by Kim Cameron
Grand County tapped its own talent recently with the hire of two key positions within the CSU Extension Office. Olivia Clark is the new CSU Extension Director and is already familiar with the county.
She first became acquainted with the county a decade ago as a seasonal worker at a guest ranch. While here she met her husband, Kremmling local Brian Clark, and they now have a toddler-aged daughter.
Olivia has extensive experience in customer service and working with the public. For the last four years, she has worked in range management with the Bureau of Land Management. She now embraces the diversity of her position as the CSU Extension Director.
The original extension services were established by the Colorado State University as a cooperative adult education on part of the federal, state and county governments. It also served as a community resource. Grand County’s enter this position and assess the needs of each program. In this new environment we are all experiencing, there are changes occurring that require thoughtfulness and creativity to continue current programming,” says Olivia.
On Monday, she began the first day of her new position in Zoom meetings with Colorado State University, outlining creative ways to continue the 4-H program, possibly throughout June, with no face-to-face contact with 4-H members.
Even though the 4-H program currently looks very different than her time as a 4-H member with her projects in sheep, hogs, cattle, dogs, horses and shooting sports, she addresses the immediate problems positively, “Our department is facing some interesting challenges with the COVID-19 pandemic, as everyone is, and we are finding ways to overcome these obstacles. We are cooperating with other counties and groups to come up with innovative solutions to complete the functions and activities that are important to our program. We are really finding there are great ways to meet our objectives, including doing Zoom meetings and communicating by phone and email.”
The extension office has already planned to do a virtual tag-in of sheep, goat and swine projects in May. The extension office will then do the real tag-in later when the bans are lifted.Lacy was having with the kids and thought it was a great opportunity to be more involved,” Karli says of her decision to apply for her new position, and as the veteran member of the extension team she will offer some continuity in services.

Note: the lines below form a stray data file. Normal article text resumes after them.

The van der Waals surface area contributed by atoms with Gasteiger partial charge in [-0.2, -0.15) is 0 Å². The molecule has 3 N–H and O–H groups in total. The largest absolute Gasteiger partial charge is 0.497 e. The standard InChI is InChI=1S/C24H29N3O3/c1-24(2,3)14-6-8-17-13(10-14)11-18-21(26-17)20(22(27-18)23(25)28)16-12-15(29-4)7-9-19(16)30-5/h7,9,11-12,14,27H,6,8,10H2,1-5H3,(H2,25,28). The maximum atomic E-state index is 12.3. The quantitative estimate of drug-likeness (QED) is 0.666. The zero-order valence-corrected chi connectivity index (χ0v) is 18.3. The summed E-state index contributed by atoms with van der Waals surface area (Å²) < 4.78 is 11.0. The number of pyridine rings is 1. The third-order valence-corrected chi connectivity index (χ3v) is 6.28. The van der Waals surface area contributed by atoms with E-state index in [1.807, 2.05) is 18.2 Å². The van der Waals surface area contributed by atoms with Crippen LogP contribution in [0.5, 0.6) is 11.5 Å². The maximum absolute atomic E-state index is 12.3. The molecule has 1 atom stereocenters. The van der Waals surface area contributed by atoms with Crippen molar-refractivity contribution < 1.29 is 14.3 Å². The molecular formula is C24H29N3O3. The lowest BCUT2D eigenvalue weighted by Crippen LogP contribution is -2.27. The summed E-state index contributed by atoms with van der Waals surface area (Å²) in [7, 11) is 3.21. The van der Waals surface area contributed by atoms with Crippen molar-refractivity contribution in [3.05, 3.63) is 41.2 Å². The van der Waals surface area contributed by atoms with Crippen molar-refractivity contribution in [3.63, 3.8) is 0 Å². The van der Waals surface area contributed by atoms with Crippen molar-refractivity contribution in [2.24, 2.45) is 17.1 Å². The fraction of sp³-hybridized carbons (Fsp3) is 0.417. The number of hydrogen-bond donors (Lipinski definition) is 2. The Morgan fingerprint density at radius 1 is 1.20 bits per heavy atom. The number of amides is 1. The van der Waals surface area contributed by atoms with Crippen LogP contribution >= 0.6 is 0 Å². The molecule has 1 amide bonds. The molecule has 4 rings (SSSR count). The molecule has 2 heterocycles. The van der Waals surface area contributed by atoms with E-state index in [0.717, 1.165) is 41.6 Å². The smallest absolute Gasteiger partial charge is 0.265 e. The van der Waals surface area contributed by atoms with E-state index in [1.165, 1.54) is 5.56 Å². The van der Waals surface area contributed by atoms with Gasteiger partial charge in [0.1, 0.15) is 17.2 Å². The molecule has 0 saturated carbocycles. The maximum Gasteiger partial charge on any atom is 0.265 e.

The extension office is still doing classroom projects with a Granby teacher who is finishing an embryology unit and hatching eggs. She shares the project with her students through video chats and plans to begin a butterfly unit soon where her students will watch the stages of a butterfly.
Karli also continues to plan the popular summer camps that are open to everyone in the community even if they are not enrolled in 4-H. The popular programs treat kids ages 5-18 to interesting field trips, hands-on learning, and then finish with swimming lessons. She confesses she loves the hands-on learning aspect of 4-H and their summer camps and believes it can help kids to identify their strengths, what they are drawn to, and eventually help identify future careers.
She herself has always loved having her animals and has even showed Scottish Highlanders at the National Western Stock Show in her youth. While she was growing up, her family always owned horses, cats, dogs and even goats. She now lives in Kremmling with her husband and two sons and continues her love of animals.
Currently, they have a menagerie – a dog, cat, rabbit, chickens and a bearded dragon.
Beyond the livestock projects, Karli says, “It is exciting to see
all the different projects and all the ways kids can be involved in 4-H. I don’t think people realize
all 4-H offers and I really want to focus on growing the program.”
“The opportunities and benefits of 4-H are limitless,” she adds.
She hopes to bring awareness of all the possible projects to the east end of the county and see more participation from youth there. The west end of the county tends to be more involved in 4-H, Karli notes.
She was disappointed that 4-H enrollment is now over for this year’s Middle Park Fair & Rodeo, but will be gearing up for when enrollment opens again in October. For now though, she says positively, “We are planning for Fair in August. We want our kids to be able to exhibit their projects.”
The CSU Extension Office is located in Kremmling at the Grand County Fairground site. The main office number is 970-724-3436. CSU Extension Director Olivia Clark can also be reached at Olivia.K.Clark@ colostate.edu and 4-H and School Enrichment Coordinator Karli Tonneson can be reached at firstname.lastname@example.org.